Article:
Planning or politics?

Planning or politics?

On 27th March last year Westminster City Council began an eight week consultation on “Tall Buildings”. Its findings have not yet been published. The questionnaire was slated by “The Skyline Campaign” saying that WCC already had sufficient protective policies against the proliferation of towers. Apparently 80% of residents are against...

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The Temple of Mithras: Ancient and Timeless

The Temple of Mithras: Ancient and Timeless

As Londinium expanded in the second century AD, Roman soldiers and Free men built one of their World’s most robust Temple of Mithras. It was located on the banks of the Walbrook; a stream that ran across the City into the Thames, and close to Watling Street, the main Roman...

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All change at Duke of York Square

All change at Duke of York Square

Walking along the King’s Road you will notice that there is a colourful illustrated hoarding where the café used to be. A new café is under construction. Cadogan held a design competition for emerging UK architects and the decisive winner was Nex-Architecture. The design takes its starting point from the...

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Cyclinteriors: A new home for your bicycle

Cyclinteriors: A new home for your bicycle

Cyclists are taking over. MAMILS (Middle Aged Men In Lycra) now dominate the morning commute cityscape, as ever more of us vie to escape packed, overpriced trains. To some, bicycles are particularly aesthetically pleasing, but you don’t have to adore life on two wheels to consider incorporating bikes into your...

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The enchanted hill

The enchanted hill

Hearst Castle is not Xanadu and William Randolph Hearst was not Citizen Kane. Assumption is the mother of all errors. Driving up pacific Coast Highway from LA to Ragged Point, I was curious to visit W.R. Hearst’s extravagant folly on top of a hill above the tiny harbour of San Simeon. Hearst’s father,...

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From Pillar to Post: The walking tour that reveals London’s postal history

From Pillar to Post: The walking tour that reveals London’s postal history

Train geeks rejoice! The Mail Rail; a subterranean network of automated trains stretching from Paddington to Whitechapel which kept the Capital’s communication network flowing for over 75 years, is set to open to the public on July 27. The Postal Museum have resurrected a section of track so that you...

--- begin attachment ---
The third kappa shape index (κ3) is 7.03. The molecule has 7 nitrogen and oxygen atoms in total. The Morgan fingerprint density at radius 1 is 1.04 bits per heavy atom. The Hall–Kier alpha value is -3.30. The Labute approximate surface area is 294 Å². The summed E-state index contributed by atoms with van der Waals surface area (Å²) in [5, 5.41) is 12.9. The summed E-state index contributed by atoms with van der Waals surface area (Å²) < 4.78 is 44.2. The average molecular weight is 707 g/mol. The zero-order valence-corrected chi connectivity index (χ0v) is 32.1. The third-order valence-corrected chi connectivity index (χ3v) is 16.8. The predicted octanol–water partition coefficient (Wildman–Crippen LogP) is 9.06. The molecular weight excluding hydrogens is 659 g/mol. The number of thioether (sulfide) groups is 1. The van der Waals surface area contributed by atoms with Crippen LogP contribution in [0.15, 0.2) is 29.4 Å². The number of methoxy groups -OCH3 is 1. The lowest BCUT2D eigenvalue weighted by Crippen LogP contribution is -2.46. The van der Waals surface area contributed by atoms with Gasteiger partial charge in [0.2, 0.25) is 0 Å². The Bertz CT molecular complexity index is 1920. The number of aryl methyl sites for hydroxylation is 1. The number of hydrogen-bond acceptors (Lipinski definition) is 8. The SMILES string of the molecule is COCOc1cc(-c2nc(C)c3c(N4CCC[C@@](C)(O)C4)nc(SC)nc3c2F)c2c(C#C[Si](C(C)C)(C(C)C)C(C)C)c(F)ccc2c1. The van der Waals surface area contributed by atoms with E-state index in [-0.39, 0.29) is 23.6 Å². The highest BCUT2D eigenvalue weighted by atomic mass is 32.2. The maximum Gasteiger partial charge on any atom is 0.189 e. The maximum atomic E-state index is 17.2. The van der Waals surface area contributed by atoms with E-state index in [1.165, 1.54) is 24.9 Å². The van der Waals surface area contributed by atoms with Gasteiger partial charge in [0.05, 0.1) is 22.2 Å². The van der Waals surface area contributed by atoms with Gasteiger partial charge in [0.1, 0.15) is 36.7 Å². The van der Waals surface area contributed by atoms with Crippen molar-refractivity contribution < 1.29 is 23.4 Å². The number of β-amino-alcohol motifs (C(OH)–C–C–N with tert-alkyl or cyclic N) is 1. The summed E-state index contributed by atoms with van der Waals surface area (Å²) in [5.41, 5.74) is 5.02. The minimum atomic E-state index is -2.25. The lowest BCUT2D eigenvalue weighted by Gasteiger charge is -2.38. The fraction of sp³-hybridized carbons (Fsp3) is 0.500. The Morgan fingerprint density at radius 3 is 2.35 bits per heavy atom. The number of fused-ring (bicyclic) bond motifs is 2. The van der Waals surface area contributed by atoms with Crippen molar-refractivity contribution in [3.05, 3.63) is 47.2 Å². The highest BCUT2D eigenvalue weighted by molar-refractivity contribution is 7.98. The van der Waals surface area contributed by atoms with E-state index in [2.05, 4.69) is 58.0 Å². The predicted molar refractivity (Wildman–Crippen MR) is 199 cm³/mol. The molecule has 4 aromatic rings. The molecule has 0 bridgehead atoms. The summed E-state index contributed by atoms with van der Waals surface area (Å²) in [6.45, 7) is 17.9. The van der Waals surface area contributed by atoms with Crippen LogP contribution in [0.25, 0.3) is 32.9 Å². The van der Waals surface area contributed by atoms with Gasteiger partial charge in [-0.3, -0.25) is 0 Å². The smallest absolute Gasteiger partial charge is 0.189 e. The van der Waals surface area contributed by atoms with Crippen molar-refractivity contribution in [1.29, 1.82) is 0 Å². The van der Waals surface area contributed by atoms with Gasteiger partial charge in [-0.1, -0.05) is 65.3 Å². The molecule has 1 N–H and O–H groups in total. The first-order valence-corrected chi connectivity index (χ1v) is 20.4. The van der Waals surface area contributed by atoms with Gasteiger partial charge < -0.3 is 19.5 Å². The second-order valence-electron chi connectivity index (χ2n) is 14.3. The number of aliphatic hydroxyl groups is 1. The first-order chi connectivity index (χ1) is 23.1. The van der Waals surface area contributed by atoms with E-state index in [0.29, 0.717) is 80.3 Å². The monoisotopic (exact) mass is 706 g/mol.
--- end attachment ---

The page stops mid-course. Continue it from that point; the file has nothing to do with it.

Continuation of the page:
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Construction drawings at the RA Summer Exhibition

Construction drawings at the RA Summer Exhibition

For the first time in 249 years, construction drawings are the focus of this year’s architecture room at the Royal Academy of Arts’ summer exhibition, which this year is curated by British architect, Farshid Moussavi. The annual London exhibition is one of the biggest events in the UK’s art and design calendar, and...

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The Japanese House: Architecture and Life after 1945

The Japanese House: Architecture and Life after 1945

The Japanese House is the first major UK exhibition to focus on Japanese domestic architecture from the end of World War II to now, a field which has consistently produced some of the most influential examples of modern and contemporary design. The extensive destruction of Tokyo and other Japanese cities...

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Air pollution and Architecture (Smog-eating façades)

Air pollution and Architecture (Smog-eating façades)

London breached its legal limits for toxic air for the entire year in the first five days of 2017. Readings showed that air at locations in the capital were worse than the notoriously smoggy Beijing, hitting a peak 197 micrograms per cubic metre for particulate matter on the Air Quality...

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Tunnel Tours:  Subterranean London opens to the public

Tunnel Tours: Subterranean London opens to the public

The London Underground was the world’s first subterranean railway network. Remaining one of the largest in existence, today it transports around four million passengers a day on over one hundred miles of underground track. While this impressive network is regularly experienced by residents and visitors alike, there is another landscape...

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